The geopolitical and economic landscape of the world has been tough so far into 2022. Covid-19 lockdowns in China have been impacting the global supply chain immensely, but the Russian invasion of Ukraine has made things worse. The resulting economic landscape has huge peaks named inflation, interest rates, and the wider market turmoil. Currency headwinds have been even harsher as the Fed rolls up its sleeves to battle inflation that is now soaring beyond limits. The threat of a recession remains imminent as the U.S. economy sees interest and inflation crossing limits in over 40 years.
Wall Street executives, Goldman Sachs analysts as well as Wells Fargo, all have joined in on the possibility of a recession being dangerously close. While Nasdaq is in the bear market territory, the S&P 500 composite has veered extremely close to it. Even the wider indicator of the stock market, S&P 500 had a brush down to the bear market in the second half of May when its losses extended beyond 20% temporarily.
However, despite the imminent threat of a recession and deteriorating economic conditions, Hewlett Packard Enterprise Co. (HPE)’s CEO had said he wasn’t seeing it in the tech giant’s business. During the World Economic Forum in Davos, Switzerland, the CEO Antonio Neri shared his optimism about the continued growth of HPE. In contrast to his optimistic views for the company, the latest earnings report disappointed investors very much. The enterprise hardware and services company missed the expectations for Q2 fiscal 2022 and trimmed forecasts for the full year. Consequently, HPE stock plunged by 7.03% in the premarket on June 2, 2022. Thus, the stock is currently priced at a value of $14.67 per share.
HPE’s Q2 Fiscal 2022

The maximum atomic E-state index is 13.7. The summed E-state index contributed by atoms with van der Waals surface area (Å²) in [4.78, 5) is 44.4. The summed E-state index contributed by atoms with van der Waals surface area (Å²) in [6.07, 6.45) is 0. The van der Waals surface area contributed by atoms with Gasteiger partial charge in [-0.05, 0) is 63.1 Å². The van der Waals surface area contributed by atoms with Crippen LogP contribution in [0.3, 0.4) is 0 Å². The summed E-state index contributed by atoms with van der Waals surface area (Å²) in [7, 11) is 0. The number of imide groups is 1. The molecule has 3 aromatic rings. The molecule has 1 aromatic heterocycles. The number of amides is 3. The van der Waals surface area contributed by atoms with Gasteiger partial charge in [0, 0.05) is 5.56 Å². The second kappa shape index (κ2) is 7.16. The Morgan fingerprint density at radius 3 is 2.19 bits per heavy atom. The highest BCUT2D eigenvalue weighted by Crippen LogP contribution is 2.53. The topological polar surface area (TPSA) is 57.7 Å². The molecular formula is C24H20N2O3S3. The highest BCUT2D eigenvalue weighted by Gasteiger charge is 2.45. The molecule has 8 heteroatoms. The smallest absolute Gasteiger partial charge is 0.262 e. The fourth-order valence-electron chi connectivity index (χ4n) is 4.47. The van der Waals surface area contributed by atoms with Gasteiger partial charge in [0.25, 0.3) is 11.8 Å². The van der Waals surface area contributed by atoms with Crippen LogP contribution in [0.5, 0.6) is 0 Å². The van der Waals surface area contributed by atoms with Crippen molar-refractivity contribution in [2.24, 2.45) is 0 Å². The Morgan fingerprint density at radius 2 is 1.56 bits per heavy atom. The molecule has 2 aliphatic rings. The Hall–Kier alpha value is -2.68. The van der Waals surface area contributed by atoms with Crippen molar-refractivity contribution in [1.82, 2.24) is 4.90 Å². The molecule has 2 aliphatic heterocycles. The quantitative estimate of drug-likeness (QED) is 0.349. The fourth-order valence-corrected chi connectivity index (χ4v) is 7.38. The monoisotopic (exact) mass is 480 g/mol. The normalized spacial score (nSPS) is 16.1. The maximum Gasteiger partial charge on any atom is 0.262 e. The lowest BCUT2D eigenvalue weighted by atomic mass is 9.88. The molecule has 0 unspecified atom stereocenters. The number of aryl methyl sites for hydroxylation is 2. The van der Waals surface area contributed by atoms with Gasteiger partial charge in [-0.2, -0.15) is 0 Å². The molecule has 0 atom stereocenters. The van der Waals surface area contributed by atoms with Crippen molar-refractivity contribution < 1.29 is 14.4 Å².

Hewlett Packard Enterprise Co. is a tech giant selling a vast range of products and services in cloud storage, high-performance computing, AI, software, and servers. The company boasts 55,000 customers globally and 10 million devices are connected by its edge networking.
The company’s latest earnings report depicted the impacts of supply chain disruptions due to China lockdowns, its exit from Russia, and unfavorable currency movements. The Russia and Belarus exit cost it $129 million in the second quarter after HPE stopped all shipments and sales to the region in February 2022. Combined with the China lockdowns, the total impact was $250 million, according to Mr. Neri.
Bank of America Global Research analyst Wamsi Mohan had predicted the harsh impact of the geopolitical and economic situation well before the earnings. The analyst had downgraded the stock from a Buy to Neutral late in May.
For the quarter ended April 30, 2022, HPE came out with net revenue of $6.7 billion, which rose by just a fraction (0.2%) against the comparable period. This came below the analysts’ expectations of $6.81 billion in sales for the quarter.
A miss on estimates was also the quarterly earnings, which declined 4% YOY to 44 cents a share. The consensus estimate for quarterly earnings was 45 cents per share.
Cash flow from operations went down by $433 million to $379 million, and free cash flow decreased by $579 million to $(211) million.
Orders growth remained robust with an increase of 20% YOY but the company is facing troubles in converting the demand into sales due to component and logistics issues.
The performance of the company’s various business segments in the quarter is as mentioned in the below table:
For the fiscal Q3 2022, the company sees its adjusted earnings to be $0.44-$0.54 per share. Analysts had their earnings expectations pegged at $0.51 per share for the quarter.
For the full year, HPE said it estimates the adjusted diluted earnings to be $1.96-$2.10 per share, and revenues are expected to grow by 3-4% on an adjusted currency basis. Furthermore, the free cash flow was guided to be $1.8-$2.0 billion for the fiscal year.
The company, however, reaffirmed its compound annual growth of 35% to 45% from the fiscal year 2021 to the fiscal year 2024.
While the tech giant HPE was initially seeing not much impact from the macroeconomic turmoil, its latest earnings show a different picture. The geopolitical instability in Europe, China’s Covid lockdowns, and currency changes impacted the quarterly results in a negative way. The company did see great order momentum, but the supply chain constraints translated into difficulties in keeping up with it. Although the company does see some more impediments in the near term, it remains confident about progressing well into the future.